IMF Upgrades India Growth Forecast. Conditions Apply.
International Monetary Fund (IMF) and World Bank spring meetings signage at the IMF headquarters in Washington, D.C. (Photographer: Samuel Corum/Bloomberg)

IMF Upgrades India Growth Forecast. Conditions Apply.

The International Monetary Fund has raised its growth forecast for the Indian economy even as a fresh wave of Covid-19 infections surge through the nation. The forecast faces downside risks from the sharp resurgence in infections, the IMF said.

India’s gross domestic product is expected to grow at 12.5% in FY22, the IMF said in its latest World Economic Outlook published on March 6. In January, the IMF had projected 11.5% growth for the Indian economy. The IMF projects a contraction of 8% for India in FY21 and a growth of 6.9% for FY23.

"The upgrade in forecast was because of the evidence we were getting from high frequency indicators in the past two months in terms of the normalisation of economic activity," said Gita Gopinath, chief economist at IMF, in a press briefing after the report’s release. These numbers precede the current wave of the virus which is quite concerning, she said.

The current forecast that we have already takes a fairly conservative view of sequential growth in the Indian economy. With this very worrying uptick in cases, that poses very severe downside risks to the growth outlook for the economy.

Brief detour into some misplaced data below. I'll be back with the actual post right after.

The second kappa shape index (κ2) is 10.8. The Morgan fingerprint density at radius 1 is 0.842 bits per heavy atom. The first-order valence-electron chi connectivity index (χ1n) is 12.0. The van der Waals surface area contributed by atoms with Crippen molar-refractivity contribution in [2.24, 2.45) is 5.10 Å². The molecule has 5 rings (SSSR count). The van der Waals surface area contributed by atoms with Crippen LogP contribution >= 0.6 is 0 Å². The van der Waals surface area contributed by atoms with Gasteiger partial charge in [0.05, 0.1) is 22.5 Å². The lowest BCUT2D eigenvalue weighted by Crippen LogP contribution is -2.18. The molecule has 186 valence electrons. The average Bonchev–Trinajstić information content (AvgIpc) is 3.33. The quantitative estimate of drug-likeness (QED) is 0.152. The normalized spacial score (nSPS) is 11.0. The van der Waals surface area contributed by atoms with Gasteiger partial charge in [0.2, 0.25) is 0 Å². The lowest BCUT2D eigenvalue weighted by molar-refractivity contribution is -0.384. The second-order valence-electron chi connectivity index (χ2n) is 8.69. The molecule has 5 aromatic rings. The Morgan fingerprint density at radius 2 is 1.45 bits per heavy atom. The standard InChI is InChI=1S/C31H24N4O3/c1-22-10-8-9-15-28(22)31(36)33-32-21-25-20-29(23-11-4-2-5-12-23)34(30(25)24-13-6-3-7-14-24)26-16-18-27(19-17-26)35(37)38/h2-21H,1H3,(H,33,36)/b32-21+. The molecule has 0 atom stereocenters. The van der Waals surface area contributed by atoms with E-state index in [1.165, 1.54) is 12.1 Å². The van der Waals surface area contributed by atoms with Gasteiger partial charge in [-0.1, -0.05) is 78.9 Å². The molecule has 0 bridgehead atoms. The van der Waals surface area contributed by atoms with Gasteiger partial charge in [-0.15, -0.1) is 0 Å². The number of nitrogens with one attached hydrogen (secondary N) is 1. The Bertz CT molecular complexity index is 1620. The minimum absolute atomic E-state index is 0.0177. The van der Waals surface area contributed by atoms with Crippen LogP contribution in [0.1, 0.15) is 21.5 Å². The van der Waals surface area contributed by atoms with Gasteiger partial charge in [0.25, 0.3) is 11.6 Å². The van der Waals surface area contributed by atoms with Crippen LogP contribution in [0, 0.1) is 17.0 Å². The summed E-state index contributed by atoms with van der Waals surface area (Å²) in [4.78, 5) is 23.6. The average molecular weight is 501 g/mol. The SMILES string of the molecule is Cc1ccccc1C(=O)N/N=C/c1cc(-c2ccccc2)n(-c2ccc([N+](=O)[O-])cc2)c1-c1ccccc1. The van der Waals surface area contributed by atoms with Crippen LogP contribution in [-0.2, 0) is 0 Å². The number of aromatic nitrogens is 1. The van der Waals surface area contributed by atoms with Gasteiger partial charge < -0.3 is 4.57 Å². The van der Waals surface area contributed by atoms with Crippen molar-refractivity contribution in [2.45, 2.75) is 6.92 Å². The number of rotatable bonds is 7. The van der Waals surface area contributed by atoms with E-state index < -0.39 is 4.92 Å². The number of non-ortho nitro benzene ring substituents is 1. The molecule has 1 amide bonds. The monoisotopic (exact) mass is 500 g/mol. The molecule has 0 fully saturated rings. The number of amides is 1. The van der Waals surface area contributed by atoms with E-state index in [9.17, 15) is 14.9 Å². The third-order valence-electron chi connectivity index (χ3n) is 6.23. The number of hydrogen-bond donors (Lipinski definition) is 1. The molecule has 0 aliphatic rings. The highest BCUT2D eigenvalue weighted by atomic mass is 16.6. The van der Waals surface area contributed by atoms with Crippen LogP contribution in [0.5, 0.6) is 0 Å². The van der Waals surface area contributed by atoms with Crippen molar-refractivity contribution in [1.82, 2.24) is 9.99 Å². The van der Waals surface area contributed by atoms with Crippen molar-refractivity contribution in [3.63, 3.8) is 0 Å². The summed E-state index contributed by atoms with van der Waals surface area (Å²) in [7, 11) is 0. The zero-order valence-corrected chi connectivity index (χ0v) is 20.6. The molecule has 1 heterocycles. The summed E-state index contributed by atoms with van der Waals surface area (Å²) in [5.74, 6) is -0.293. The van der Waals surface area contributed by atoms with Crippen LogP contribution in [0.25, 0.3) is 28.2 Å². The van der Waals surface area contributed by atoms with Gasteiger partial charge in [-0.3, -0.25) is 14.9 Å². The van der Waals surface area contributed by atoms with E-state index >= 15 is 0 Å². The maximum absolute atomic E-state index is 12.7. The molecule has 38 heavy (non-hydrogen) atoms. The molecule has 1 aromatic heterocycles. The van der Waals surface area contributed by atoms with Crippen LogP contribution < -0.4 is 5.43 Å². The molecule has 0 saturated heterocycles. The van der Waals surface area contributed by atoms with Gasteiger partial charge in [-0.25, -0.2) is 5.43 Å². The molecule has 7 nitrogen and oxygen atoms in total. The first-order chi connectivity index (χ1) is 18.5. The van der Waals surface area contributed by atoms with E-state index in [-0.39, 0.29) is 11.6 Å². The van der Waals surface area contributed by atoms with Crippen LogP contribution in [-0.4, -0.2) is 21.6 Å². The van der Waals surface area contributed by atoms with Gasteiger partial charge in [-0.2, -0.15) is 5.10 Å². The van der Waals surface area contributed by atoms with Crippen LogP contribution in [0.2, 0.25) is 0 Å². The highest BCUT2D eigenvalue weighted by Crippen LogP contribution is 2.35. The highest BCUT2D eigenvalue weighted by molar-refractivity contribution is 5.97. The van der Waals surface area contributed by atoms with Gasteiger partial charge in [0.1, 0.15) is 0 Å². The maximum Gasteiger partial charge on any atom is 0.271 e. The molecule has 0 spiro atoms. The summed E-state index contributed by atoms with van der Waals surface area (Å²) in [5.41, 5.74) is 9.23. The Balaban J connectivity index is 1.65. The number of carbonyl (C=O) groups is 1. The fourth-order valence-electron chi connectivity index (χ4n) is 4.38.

Malhar Nabar, Division Chief, Research Department, IMF

Retail inflation is projected at 6.2% in FY21, before easing to 4.9% in FY22 and 4.1% in FY23.

After an estimated contraction of 3.3% in 2020, the global economy is projected to grow at 6% in 2021, with growth moderating to 4.4% in 2022, the IMF said.

Global growth is expected to moderate to 3.3% over the medium term “reflecting projected damage to supply potential and forces that predate the pandemic, including aging-related slower labor force growth in advanced economies and some emerging market economies,” the report said.

The Covid-19 recession is likely to leave smaller scars than the 2008 global financial crisis due to the unprecedented policy response, the IMF said. However, emerging market economies and low-income developing countries have been hit harder and are expected to suffer more significant medium-term losses.

Cumulative per capita income losses over 2020-22, compared to pre-pandemic projections, are equivalent to 20% of 2019 per capita GDP in emerging markets and developing economies excluding China, said Gita Gopinath, chief economist at IMF, in the foreword of the economic outlook. In advanced economies, the losses are expected to be relatively smaller.

This loss of income has reversed gains in poverty reduction, with an additional 95 million people expected to have entered the ranks of the extreme poor in 2020, she said. Another 80 million more are undernourished now compared to below.

Gopinath also flagged labour market scars that may worsen as a result of the pandemic. The crisis has accelerated the transformative forces of digitalisation and automation, which may mean many of the jobs lost are unlikely to return, Gopinath said. This will require worker reallocation across sectors, which often comes with severe earnings penalties, she said.

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